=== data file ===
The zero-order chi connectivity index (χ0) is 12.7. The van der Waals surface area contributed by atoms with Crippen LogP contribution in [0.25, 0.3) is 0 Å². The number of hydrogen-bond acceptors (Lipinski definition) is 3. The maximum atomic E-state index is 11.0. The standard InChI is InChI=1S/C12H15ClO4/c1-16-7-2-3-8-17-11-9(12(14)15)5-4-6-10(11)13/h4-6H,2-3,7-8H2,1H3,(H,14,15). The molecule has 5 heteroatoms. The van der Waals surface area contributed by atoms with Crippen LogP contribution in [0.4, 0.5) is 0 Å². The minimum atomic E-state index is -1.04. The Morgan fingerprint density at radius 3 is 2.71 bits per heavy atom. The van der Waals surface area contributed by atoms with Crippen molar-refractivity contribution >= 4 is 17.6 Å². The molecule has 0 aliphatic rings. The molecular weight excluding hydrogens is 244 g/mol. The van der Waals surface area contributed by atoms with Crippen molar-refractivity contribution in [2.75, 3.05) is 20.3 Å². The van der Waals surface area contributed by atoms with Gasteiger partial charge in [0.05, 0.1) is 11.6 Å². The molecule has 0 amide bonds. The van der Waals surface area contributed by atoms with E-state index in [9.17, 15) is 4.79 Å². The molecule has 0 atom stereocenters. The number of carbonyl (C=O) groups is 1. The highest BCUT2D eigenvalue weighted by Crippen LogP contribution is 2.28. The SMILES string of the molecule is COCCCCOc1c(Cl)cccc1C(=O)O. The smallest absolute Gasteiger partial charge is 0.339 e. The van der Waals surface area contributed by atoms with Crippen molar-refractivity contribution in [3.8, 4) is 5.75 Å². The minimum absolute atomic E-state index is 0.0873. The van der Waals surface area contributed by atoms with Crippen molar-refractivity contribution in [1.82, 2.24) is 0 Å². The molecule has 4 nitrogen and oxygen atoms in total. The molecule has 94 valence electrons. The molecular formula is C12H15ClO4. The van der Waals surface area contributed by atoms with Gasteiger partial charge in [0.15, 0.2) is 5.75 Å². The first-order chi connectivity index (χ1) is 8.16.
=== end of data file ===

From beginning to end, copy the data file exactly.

The zero-order chi connectivity index (χ0) is 12.7. The van der Waals surface area contributed by atoms with Crippen LogP contribution in [0.25, 0.3) is 0 Å². The number of hydrogen-bond acceptors (Lipinski definition) is 3. The maximum atomic E-state index is 11.0. The standard InChI is InChI=1S/C12H15ClO4/c1-16-7-2-3-8-17-11-9(12(14)15)5-4-6-10(11)13/h4-6H,2-3,7-8H2,1H3,(H,14,15). The molecule has 5 heteroatoms. The van der Waals surface area contributed by atoms with Crippen LogP contribution in [0.4, 0.5) is 0 Å². The minimum atomic E-state index is -1.04. The Morgan fingerprint density at radius 3 is 2.71 bits per heavy atom. The van der Waals surface area contributed by atoms with Crippen molar-refractivity contribution >= 4 is 17.6 Å². The molecule has 0 aliphatic rings. The molecular weight excluding hydrogens is 244 g/mol. The van der Waals surface area contributed by atoms with Crippen molar-refractivity contribution in [2.75, 3.05) is 20.3 Å². The van der Waals surface area contributed by atoms with Gasteiger partial charge in [0.05, 0.1) is 11.6 Å². The molecule has 0 amide bonds. The van der Waals surface area contributed by atoms with E-state index in [9.17, 15) is 4.79 Å². The molecule has 0 atom stereocenters. The number of carbonyl (C=O) groups is 1. The highest BCUT2D eigenvalue weighted by Crippen LogP contribution is 2.28. The SMILES string of the molecule is COCCCCOc1c(Cl)cccc1C(=O)O. The smallest absolute Gasteiger partial charge is 0.339 e. The van der Waals surface area contributed by atoms with Crippen molar-refractivity contribution in [3.8, 4) is 5.75 Å². The minimum absolute atomic E-state index is 0.0873. The van der Waals surface area contributed by atoms with Crippen molar-refractivity contribution in [1.82, 2.24) is 0 Å². The molecule has 4 nitrogen and oxygen atoms in total. The molecule has 94 valence electrons. The molecular formula is C12H15ClO4. The van der Waals surface area contributed by atoms with Gasteiger partial charge in [0.15, 0.2) is 5.75 Å². The first-order chi connectivity index (χ1) is 8.16.